Hi everyone, I’m excited to introduce you to my Instagram friend Jen from Fit Chick With The Stick. Jen caught my attention instantly because, like my son Kai, fitness has become her “fix.” Please join me in learning how fitness has impacted her sight loss journey.
My Own Independence Day by Jen Dutrow
The day is warm, the temperature is perfect, a light breeze blows through the open car windows. The sky is cloudless and a beautiful periwinkle blue. You’re driving along the coastline with your favorite music blaring.
Now, imagine never doing that again by yourself. That’s what happened to me after my eye doctor told me I’d have to hand over my license. I had driven to work that day not knowing that was the last day I’d ever drive. Continue reading “KnowledgeABLE Featuring Jen from Fit Chick With The Stick: My Own Independence Day”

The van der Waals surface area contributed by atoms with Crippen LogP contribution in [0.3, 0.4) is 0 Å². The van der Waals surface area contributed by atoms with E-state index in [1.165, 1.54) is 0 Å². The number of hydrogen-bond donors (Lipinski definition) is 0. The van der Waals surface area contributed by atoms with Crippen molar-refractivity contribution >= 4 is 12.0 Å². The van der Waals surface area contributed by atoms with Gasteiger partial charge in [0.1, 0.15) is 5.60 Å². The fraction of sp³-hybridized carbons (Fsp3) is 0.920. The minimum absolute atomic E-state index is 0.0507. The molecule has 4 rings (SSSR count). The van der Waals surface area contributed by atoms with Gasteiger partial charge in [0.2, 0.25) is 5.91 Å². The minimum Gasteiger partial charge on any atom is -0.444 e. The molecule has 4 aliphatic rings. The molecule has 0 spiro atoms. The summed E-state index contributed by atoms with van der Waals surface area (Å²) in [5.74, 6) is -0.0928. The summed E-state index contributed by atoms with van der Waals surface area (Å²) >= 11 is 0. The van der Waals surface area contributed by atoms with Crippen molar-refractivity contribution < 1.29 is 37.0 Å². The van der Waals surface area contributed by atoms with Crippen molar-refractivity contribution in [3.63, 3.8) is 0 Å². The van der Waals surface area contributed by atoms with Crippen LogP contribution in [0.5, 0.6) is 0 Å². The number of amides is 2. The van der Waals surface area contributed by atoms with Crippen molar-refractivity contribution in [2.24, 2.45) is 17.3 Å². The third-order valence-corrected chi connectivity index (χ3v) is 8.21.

Hi there Navigating Blindness followers, this is Victoria Claire from www.victoriaclaire-beyondvision.com and I’m excited to share how creativity has helped me cope, grow and find joy with vision loss.
“Disability is not an impairment to creativity.” This is one of my statements when engaging with the public while speaking as a sight loss awareness advocate.
As a professional artist in contemporary sculpture, with a career spanning 25 years, I would like to share with you the importance of my creativity whilst traveling along my pathway of sight loss. Creativity became my first port of call when I was at my lowest point after being diagnosed with RP at the age of 19 in 1994. I was a young art student studying graphic design at art college when I found out I was going to go blind. Initially, I didn’t know how to take in what I had been told. For a while, I tried to ignore it and carry on with my life as an art student. Continue reading “KnowledgeABLE Featuring Victoria Claire: Seeing Through My Creativity”